To establish a base in communications skills, we use a course devoted to the subject and taken in the first academic term at TUNS. Three contact hours are typically assigned to the course in place since 1984. It is considered a core course and is taught by a faculty member in the department. Details have been given by MacKay(2) and by Amyotte.(3) Briefly, the course is primarily concerned with improving the writing and public speaking skills of the students (items five and six in Table 1).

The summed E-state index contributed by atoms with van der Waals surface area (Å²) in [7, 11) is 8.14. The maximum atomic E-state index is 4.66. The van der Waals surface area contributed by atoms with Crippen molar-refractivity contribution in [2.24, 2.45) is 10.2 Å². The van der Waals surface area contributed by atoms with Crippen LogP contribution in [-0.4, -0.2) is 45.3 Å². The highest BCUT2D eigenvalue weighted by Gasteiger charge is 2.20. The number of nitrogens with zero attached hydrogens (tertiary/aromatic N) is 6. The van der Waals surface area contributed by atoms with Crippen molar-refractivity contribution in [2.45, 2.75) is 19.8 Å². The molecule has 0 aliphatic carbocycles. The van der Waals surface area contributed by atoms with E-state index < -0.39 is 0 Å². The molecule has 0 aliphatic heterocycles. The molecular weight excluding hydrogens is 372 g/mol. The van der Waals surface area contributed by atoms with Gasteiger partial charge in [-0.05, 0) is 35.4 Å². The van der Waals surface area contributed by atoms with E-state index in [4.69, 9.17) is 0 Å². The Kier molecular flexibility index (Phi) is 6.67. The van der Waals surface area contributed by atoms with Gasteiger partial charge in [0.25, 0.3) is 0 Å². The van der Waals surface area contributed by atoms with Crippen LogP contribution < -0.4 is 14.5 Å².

While covering writing skills, emphasis is placed on organization of material. We stress the pyramid technique as described by Blicq(4) (the course text) and shown in Figure 1. In this approach, the summary statement, conveying the main message, is placed up front and the supporting details come afterward. This forces the writer to make a conscious decision before starting to write: ie., he or she must decide just what the reader most wants to know or needs to be told. The net result is little time is wasted for both the writer and the reader. We apply the pyramid technique to writing business letters, memoranda and short reports (incident, trip, inspection and progress). Because most students are used to writing climactically (placing the main message last rather than first), considerable practice is needed to effect a change in their writing habits.